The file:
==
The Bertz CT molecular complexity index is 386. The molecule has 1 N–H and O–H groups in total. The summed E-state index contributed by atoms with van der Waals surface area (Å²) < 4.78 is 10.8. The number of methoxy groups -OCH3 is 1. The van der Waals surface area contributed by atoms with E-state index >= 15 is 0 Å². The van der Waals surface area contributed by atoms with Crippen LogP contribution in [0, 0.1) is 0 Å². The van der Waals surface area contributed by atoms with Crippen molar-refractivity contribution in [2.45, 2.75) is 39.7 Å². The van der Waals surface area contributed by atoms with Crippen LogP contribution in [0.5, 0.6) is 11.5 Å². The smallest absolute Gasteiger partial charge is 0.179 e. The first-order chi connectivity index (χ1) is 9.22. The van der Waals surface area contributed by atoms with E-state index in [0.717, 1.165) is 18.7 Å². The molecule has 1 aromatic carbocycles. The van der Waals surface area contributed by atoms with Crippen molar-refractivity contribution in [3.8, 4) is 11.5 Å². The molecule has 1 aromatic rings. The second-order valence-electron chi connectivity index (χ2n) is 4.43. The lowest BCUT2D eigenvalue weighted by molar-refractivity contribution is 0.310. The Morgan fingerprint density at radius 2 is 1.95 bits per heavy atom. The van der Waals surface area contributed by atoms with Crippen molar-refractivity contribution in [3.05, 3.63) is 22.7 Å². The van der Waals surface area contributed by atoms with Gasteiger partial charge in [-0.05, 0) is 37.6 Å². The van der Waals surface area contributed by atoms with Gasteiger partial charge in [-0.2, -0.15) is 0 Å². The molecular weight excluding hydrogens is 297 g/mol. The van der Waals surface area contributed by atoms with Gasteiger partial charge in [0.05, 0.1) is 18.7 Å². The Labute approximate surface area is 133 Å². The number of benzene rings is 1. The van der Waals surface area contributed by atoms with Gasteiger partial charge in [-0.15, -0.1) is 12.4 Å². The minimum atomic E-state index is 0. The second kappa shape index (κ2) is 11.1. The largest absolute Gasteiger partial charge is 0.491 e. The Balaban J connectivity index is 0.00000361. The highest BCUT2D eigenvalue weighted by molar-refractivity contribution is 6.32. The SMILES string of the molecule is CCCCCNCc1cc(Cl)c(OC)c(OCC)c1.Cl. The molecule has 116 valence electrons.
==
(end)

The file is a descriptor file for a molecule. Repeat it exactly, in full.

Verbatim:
The Bertz CT molecular complexity index is 386. The molecule has 1 N–H and O–H groups in total. The summed E-state index contributed by atoms with van der Waals surface area (Å²) < 4.78 is 10.8. The number of methoxy groups -OCH3 is 1. The van der Waals surface area contributed by atoms with E-state index >= 15 is 0 Å². The van der Waals surface area contributed by atoms with Crippen LogP contribution in [0, 0.1) is 0 Å². The van der Waals surface area contributed by atoms with Crippen molar-refractivity contribution in [2.45, 2.75) is 39.7 Å². The van der Waals surface area contributed by atoms with Crippen LogP contribution in [0.5, 0.6) is 11.5 Å². The smallest absolute Gasteiger partial charge is 0.179 e. The first-order chi connectivity index (χ1) is 9.22. The van der Waals surface area contributed by atoms with E-state index in [0.717, 1.165) is 18.7 Å². The molecule has 1 aromatic carbocycles. The van der Waals surface area contributed by atoms with Crippen molar-refractivity contribution in [3.8, 4) is 11.5 Å². The molecule has 1 aromatic rings. The second-order valence-electron chi connectivity index (χ2n) is 4.43. The lowest BCUT2D eigenvalue weighted by molar-refractivity contribution is 0.310. The Morgan fingerprint density at radius 2 is 1.95 bits per heavy atom. The van der Waals surface area contributed by atoms with Crippen molar-refractivity contribution in [3.05, 3.63) is 22.7 Å². The van der Waals surface area contributed by atoms with Gasteiger partial charge in [-0.05, 0) is 37.6 Å². The van der Waals surface area contributed by atoms with Gasteiger partial charge in [-0.2, -0.15) is 0 Å². The molecular weight excluding hydrogens is 297 g/mol. The van der Waals surface area contributed by atoms with Gasteiger partial charge in [0.05, 0.1) is 18.7 Å². The Labute approximate surface area is 133 Å². The number of benzene rings is 1. The van der Waals surface area contributed by atoms with Gasteiger partial charge in [-0.15, -0.1) is 12.4 Å². The minimum atomic E-state index is 0. The second kappa shape index (κ2) is 11.1. The largest absolute Gasteiger partial charge is 0.491 e. The Balaban J connectivity index is 0.00000361. The highest BCUT2D eigenvalue weighted by molar-refractivity contribution is 6.32. The SMILES string of the molecule is CCCCCNCc1cc(Cl)c(OC)c(OCC)c1.Cl. The molecule has 116 valence electrons.